“As the temperatures keep increasing and we get into those 90-plus degree days in June and July and August, and then when the water level starts dropping … I foresee a situation where the fish will start getting really stressed out,” Tucker said.

“So if anglers can minimize the amount of time they play a fish before they get it in and release it, and then just (practice) proper fish handling, that would be great.”

John Martin Reservoir State Park features some of Colorado's biggest and best catfish

A little more than 30 miles west of La Junta on U.S. Highway 50 East, is the popular warm-water fishery John Martin Reservoir, which requires a State Parks Pass to access.

The reservoir is an ideal spot for crappie fishing in April and May and anglers are encouraged to try their luck on the reservoir dam or at the railroad trestle.

In May, the fishing picks up for white bass, wiper and saugeye and lasts throughout the summer and fall. Anglers from across the country flock to the reservoir in early to mid-summer to fish for bass, wiper and striper, and the lake features some of the state’s best fishing for large catfish toward its shallow upper end. Those seeking to land a massive catfish may do so with worms, crawdads and shrimp.

John Martin also has great fishing in the fall, primarily September and October, which brings another period of great fishing. To inquire about water levels, access and best fishing techniques, anglers can contact the Lamar CPW office at 719-336-6600.

DeWeese and Trinidad reservoirs are lesser-known gems

While several southern Colorado reservoirs offer similar size ranges and species of fish as Lake Pueblo, Tucker said there are some that are less popular that provide a similar experience without the crowds.

North of Westcliffe, the 250-acre DeWeese Reservoir provides excellent fishing for creel-sized and larger rainbow trout, as well as cutbow trout. The reservoir is known for its excellent smallmouth bass fishing and its opportunities to catch tiger muskie.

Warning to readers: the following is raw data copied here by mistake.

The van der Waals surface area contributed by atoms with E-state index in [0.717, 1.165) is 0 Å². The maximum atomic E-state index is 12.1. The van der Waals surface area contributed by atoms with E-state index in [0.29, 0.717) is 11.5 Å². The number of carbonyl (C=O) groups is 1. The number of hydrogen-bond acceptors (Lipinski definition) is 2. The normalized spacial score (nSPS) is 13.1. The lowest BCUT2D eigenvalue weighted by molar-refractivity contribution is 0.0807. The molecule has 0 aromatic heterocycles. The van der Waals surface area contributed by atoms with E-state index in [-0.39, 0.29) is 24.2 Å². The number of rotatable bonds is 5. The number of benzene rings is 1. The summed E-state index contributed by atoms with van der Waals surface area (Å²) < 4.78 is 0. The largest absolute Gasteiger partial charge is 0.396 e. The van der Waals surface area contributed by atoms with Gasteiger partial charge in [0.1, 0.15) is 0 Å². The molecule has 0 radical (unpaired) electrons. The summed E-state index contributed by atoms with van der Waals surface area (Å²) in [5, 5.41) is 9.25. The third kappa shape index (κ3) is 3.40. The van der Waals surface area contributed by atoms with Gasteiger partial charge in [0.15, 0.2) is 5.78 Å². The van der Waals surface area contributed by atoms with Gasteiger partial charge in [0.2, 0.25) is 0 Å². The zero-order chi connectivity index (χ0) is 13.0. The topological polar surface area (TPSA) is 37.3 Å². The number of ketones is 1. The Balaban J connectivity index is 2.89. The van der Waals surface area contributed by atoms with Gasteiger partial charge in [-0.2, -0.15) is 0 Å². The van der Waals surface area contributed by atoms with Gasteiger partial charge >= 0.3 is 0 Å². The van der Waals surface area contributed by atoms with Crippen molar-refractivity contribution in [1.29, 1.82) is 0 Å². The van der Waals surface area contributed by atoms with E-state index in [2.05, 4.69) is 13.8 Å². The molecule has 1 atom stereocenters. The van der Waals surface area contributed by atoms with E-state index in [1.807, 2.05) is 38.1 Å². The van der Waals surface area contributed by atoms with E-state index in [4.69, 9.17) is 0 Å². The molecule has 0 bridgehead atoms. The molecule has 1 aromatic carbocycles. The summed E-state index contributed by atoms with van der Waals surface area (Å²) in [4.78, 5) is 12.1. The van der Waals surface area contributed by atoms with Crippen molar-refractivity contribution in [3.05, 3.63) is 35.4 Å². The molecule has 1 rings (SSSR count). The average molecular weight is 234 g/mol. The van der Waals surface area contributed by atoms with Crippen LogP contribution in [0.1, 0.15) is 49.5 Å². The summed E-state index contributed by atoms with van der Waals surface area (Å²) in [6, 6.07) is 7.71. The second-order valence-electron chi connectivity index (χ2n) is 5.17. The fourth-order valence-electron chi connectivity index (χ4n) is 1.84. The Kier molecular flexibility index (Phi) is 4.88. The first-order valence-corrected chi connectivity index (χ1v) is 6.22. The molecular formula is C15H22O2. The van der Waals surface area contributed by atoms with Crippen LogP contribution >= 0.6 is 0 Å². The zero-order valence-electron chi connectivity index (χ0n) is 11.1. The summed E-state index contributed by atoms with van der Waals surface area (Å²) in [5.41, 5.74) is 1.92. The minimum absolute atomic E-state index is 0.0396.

West of Trinidad on Colorado Highway 12 is Trinidad Lake State Park, which features a 700-acre reservoir with several amenities, including a boat ramp that provides reservoir access to all water levels.

The lake’s warm-water fishery allows anglers to fish for a wide range of species, including yellow perch, channel catfish, saugeye, walleye, largemouth and smallmouth bass. Trinidad is also an excellent trout fishery, as it’s heavily stocked with creel-sized rainbow and cutbow trout. Like Lake Pueblo and John Martin, a State Parks Pass is required.

Planning a trip/what to know before you go

For those seeking to plan a trip to one of Southern Colorado’s top fishing spots, Tucker advises they first take a trip to CPW’s website at

“You can get fishery survey summaries, which is basically data about what the biologists have caught over the last couple of years during sampling, and then a little bit of analysis of their thoughts on how the fishery is doing,” Tucker said.

“Or, if they want just generalized information, they can visit our website for information about the parks and fishing regulations or they can call the Pueblo service center (719-561-5300) which is our Pueblo wildlife office, or the state park office (303-791-1954) and get more information.”

Being aware of fishing guidelines and regulations for each fishery, Tucker said, is extremely important.

“Read the fishing regulations brochure,” Tucker said.

“There are a lot of different regulations for different waters and you can get yourself in trouble fairly easily if you’re not familiarizing yourself with those before you go fishing.”

Chieftain reporter Zach Hillstrom can be reached at or on Twitter @ZachHillstrom